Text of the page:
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JP Astrophotography (@jpastrophoto) Instagram Profile Photo

JP Astrophotography

Today we bring you the Cave Nebula (Sh2-155). Like other diffuse nebulae, Sh2-155 is a site of very active star formation due to the force of gravity collapsing the interstellar cloud of dust and (mostly hydrogen) gas into a massively dense clump that ignites nuclear reactions to form stars. Unlike other diffuse nebulae, this one has a unique crescent to its stellar nursery, which inspired the name of Cave Nebula. I’d guess there aren’t any bears in that cave, though. On second thought, maybe there are…🐻🛸 . Location - constellation Cepheus 🤴 . Distance - 2400 light years from Earth Size - radius of ~ 35 light years . 125-minute exposure time taken 8/17/19 from Green Mountain, NC . . photos

Gavin James (@photogav) Instagram Profile Photo

Gavin James

The Veil Nebula. .. This is what a star that exploded as a supernova looks like some 20,000 years later. The highly energetic shock front of the supernova ripped through the surrounding space at initial speeds of up to 35 million km/h, pushing out and exciting the interstellar material to create these wispy glowing filaments. The shock front has slowed down over the years to a current speed of around 1 million km/h. Cygnus, the Swan, is high in our night sky at the moment, flying along the Milky Way; you will find The Veil Nebula out on its eastern wing at a distance of about 2,400 light years from Earth. This image is a mosaic of four images stitched together to cover the huge area of sky occupied by the Nebula. It is a bi-colour image made up of 40 hours of data shot through hydrogen alpha and doubly ionised oxygen narrowband filters from my back garden observatory. .. photos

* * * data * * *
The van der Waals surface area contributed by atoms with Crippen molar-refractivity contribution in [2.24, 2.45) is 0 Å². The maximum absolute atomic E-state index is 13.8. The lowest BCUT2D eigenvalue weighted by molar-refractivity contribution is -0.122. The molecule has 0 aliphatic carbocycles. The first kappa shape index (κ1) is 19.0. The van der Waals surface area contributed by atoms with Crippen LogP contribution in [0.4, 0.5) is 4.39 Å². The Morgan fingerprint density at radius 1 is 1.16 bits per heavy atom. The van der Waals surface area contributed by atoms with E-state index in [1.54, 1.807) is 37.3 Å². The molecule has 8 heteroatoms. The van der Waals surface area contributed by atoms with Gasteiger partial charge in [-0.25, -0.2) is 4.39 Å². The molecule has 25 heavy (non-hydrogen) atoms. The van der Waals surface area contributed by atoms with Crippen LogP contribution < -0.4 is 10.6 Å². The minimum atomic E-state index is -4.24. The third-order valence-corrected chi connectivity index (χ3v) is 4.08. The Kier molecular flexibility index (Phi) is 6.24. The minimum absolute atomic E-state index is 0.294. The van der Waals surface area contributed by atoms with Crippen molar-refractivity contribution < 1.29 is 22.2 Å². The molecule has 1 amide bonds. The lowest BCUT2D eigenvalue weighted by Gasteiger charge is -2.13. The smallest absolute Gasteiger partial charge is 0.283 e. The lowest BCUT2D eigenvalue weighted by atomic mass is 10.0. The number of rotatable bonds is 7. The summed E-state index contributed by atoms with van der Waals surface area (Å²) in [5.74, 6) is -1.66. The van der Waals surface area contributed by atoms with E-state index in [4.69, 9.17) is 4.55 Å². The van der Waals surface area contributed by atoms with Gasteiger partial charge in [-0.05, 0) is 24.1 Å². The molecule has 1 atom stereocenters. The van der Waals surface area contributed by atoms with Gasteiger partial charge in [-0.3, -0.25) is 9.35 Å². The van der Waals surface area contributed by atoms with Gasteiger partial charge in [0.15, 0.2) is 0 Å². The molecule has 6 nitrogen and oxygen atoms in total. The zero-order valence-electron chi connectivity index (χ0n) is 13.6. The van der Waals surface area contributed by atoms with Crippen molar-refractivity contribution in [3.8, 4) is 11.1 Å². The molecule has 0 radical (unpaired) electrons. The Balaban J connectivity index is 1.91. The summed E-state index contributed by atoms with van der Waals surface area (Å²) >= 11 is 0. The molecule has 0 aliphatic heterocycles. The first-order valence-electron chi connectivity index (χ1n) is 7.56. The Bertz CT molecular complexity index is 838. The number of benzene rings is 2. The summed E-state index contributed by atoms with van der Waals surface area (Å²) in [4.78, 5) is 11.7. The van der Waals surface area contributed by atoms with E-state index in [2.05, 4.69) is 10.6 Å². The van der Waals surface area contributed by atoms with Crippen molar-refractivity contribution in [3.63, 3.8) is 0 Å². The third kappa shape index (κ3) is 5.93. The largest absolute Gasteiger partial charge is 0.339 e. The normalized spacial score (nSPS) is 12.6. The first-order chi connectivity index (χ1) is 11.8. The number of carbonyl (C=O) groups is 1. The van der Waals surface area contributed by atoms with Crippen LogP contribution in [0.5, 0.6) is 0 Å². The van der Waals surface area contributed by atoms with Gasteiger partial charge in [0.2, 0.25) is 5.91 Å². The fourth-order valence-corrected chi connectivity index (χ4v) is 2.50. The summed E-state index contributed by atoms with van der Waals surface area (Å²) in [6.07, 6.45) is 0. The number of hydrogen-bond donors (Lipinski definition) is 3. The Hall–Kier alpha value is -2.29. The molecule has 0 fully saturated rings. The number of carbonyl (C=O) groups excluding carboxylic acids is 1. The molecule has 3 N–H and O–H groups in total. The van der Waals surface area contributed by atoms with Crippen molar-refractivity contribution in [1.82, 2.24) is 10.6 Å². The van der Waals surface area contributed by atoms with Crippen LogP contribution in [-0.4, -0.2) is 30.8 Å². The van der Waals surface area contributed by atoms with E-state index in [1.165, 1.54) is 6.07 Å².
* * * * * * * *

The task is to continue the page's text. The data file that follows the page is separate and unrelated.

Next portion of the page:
Brittany [Wilson] Rowlands (@nitbree16) Instagram Profile Photo

Brittany [Wilson] Rowlands

Posted @withrepost@nasa That star stuff you see here? That's what you're made of. You possess the elements ✨ ⁣ ⁣ This composite image from our Chandra X-ray Observatory, the Spitzer Space Telescope and the Isaac Newton Telescope shows high-energy X-rays emitted by young, massive stars in the star cluster Cygnus OB2. This week we're celebrating the 20th anniversary of Chandra's launch. Want to dive deeper? Link in bio.⁣ ⁣ Credits: NASA/CXC/SAO/J. Drake et al; Univ. of Hertfordshire/INT/IPHAS; NASA/JPL-Caltech/Spitzer⁣ ⁣ photos

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